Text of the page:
Rose’s collection of post-Katrina Picayune columns, 1 Dead In Attic (Simon and Schuster), became a New York Times bestseller in 2007. Since then, New Orleans’ news community has seemingly cast Rose aside. No journalism entity in town will hire him, he tells me, not even freelance. If they do answer his calls, they say he’s too much of a risk. And so for all of 2014, the 53-year-old Rose was waiting tables to pay rent and feed his three kids.There's a litany of personal struggles there we wouldn't wish on anyone. It's hard to see why this should become a permanent barrier to employment. "No journalism entity in town will hire him." That sounds pretty sinister. Your instinct is to react the way Harry Shearer does.
At Kingfish, Rose continued serving his fans—as well as his fellow New Orleans celebrities. “This waiter walks up and it took me probably way too long to realize, Oh my god, I know who you are. I was absolutely startled,” says Harry Shearer, comedic actor, voice of many Simpsons characters, and part-time New Orleanian. “To go from an essential voice to a forgotten voice in the relative blink of an eye is pretty shocking. For a city that reveres tradition and history, a city full of second chances, it seems very puritanical what seems to have happened to Chris.”But you look again and you see the several examples of employers having been flexible and patient. FOX 8 flew him into town and put him up in a hotel several times, apparently. And yet it keeps not working out somehow. Except that actually it does work out. Rose is writing professionally again and "making four times the price that Gambit or Times-Picayune pays freelancers."
For some reason that isn't good enough, though. Somehow, despite every humbling experience, Rose maintains a distinct air of "Don't you know who I am!" about him.
Clean, sober, and again a free agent, Rose this time found himself deeply unemployed. Having been praised for understanding New Orleans in a special way, he suddenly, finally, also understood its smallness. “For seven months I was getting turned down. I kept thinking, ‘Someone is gonna hire me. I’m Chris Rose.’ It took a while for me to realize, all these unreturned phone calls … I’m not gonna get a job here. And I had no other marketable skills. For 30 years there’s never been any question of what I was gonna do.”But who is he, really? Chris Rose is a significant specimen. He was the first bona-fide Katrina entrepreneur; the first in a long line of such people to try and monetize a personal brand he built on other people's tragedy.
I say, "other people's tragedy" carefully, of course. The time of the flood affected everyone who lived through it. It changed everyone's lives in radical ways. It profoundly affected our sense of community and our politics. It made physically manifest an existential threat of impending doom we might have sensed before but never directly confronted. It made people take stock of things and decide what was important to them. I wouldn't want to belittle anyone's experience with that.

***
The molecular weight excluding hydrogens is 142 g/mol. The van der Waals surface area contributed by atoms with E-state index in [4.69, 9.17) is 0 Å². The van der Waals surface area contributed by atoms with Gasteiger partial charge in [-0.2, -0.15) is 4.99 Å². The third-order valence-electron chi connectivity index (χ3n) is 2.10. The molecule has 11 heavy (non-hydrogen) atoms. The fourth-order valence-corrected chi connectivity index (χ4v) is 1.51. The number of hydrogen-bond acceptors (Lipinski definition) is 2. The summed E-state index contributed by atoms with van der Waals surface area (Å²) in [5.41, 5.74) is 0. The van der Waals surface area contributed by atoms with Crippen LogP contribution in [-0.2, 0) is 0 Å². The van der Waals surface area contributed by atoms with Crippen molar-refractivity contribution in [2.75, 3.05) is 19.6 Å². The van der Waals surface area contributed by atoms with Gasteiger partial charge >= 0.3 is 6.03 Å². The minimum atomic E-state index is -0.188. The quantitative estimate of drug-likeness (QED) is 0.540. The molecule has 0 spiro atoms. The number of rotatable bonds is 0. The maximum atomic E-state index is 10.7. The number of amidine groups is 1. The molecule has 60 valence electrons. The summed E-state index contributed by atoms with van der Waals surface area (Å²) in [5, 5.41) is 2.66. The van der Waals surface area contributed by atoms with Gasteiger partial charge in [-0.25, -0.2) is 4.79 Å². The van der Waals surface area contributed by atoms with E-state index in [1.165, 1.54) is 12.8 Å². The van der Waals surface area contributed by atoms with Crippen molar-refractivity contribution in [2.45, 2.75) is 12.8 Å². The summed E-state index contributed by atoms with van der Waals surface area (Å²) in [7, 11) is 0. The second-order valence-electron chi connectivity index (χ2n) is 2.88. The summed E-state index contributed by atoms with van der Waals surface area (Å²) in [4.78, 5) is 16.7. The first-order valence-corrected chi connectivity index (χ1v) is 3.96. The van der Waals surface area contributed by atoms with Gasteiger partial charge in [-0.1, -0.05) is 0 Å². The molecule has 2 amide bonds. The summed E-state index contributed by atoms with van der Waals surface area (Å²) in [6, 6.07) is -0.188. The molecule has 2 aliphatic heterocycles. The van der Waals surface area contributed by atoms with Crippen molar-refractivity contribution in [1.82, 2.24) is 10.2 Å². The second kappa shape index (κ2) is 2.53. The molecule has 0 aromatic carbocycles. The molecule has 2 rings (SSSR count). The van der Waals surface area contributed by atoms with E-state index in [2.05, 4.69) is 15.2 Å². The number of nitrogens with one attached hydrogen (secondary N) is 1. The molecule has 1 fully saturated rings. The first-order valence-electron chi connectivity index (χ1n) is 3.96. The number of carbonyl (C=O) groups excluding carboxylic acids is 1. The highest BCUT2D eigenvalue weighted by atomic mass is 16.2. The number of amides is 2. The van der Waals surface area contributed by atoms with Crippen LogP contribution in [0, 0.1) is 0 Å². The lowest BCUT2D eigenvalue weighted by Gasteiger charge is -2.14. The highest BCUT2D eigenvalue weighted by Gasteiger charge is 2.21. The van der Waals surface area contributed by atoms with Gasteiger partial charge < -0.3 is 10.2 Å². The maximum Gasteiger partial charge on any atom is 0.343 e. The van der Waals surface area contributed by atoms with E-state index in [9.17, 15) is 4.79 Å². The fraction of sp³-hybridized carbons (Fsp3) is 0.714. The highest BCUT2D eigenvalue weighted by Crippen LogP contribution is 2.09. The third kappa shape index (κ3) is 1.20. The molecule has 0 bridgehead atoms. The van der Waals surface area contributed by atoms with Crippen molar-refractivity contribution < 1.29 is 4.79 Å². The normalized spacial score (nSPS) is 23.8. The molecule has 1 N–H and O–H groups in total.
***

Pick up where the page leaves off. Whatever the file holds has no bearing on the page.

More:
But what I just described there was pretty much the basic package. If your life was in New Orleans before Katrina, you got one of those. That's not nothing. But it's possible to say that, if this is all you got, then what you got was not especially tragic.
Chris Rose was living in New Orleans at the time of the flood. Personally, he came out of it pretty well. Or, at least he should have. As you can see from the CJR story, he's been through some personal trials but it's a stretch to relate those directly to the storm. He didn't lose his home. He didn't lose his job. In fact, the experience was a boon to him, professionally. He made certain to take advantage of it, anyway.
It's a little strange that Rose should end up such a pariah after all this time. He's far from the only hyper-ego to go about feeling Katrina at you for money. He actually presaged the kind of cynical exploitation that currently comprises a large (although perhaps over-exaggerated) portion of the local economy.*
Maybe, then, we might view Rose as a bit of a cautionary tale. Is personal branding really the best way for us to go about making a living? There were hundreds of thousands of New Orleanians who lived through the same Katrina flood that Rose did. His supposed skill.. "understanding New Orleans in a special way," as the CJR piece puts it, is really no skill at all. Or, at least, there's nothing "special" about it.
Of course he is an OK writer and, at times, a clever wit but really so are most people. And that's a good thing. Obviously not everyone is exactly the same, but within a reasonable spectrum, most ordinary people are pretty smart, or funny, or have something of value to say. None of them is particularly "special" though. Why would you want to be? That sounds pretty lonely.
But the principles of the Perpetual NOLA.com Entrepreneur Week teach us that the secret to success is to always be bootstrappin' in a competitive creative class kind of way. And so we become a whole economy full of Chris Roses forced to sell our adequate but unexceptional selves as "brands" based mostly on the power of their own bullshit self-salesmanship. What does it mean when we find out our individual brands aren't worth very much in a market flooded with many many more similar to ours?
Pretty soon we're all just working at Rouses. Maybe that's for the best.
*Interestingly Rose says all the royalties from his book belong to the Times-Picayune thanks to the copyright provisions of his employment with them. In that case, the packaging and profiteering off of the Rose brand is partially.. or even mostly.. the company's fault. That's probably the worst aspect of any of this. Especially since NOLA.com has become the online Church of Entrepreneurship that it has in recent years.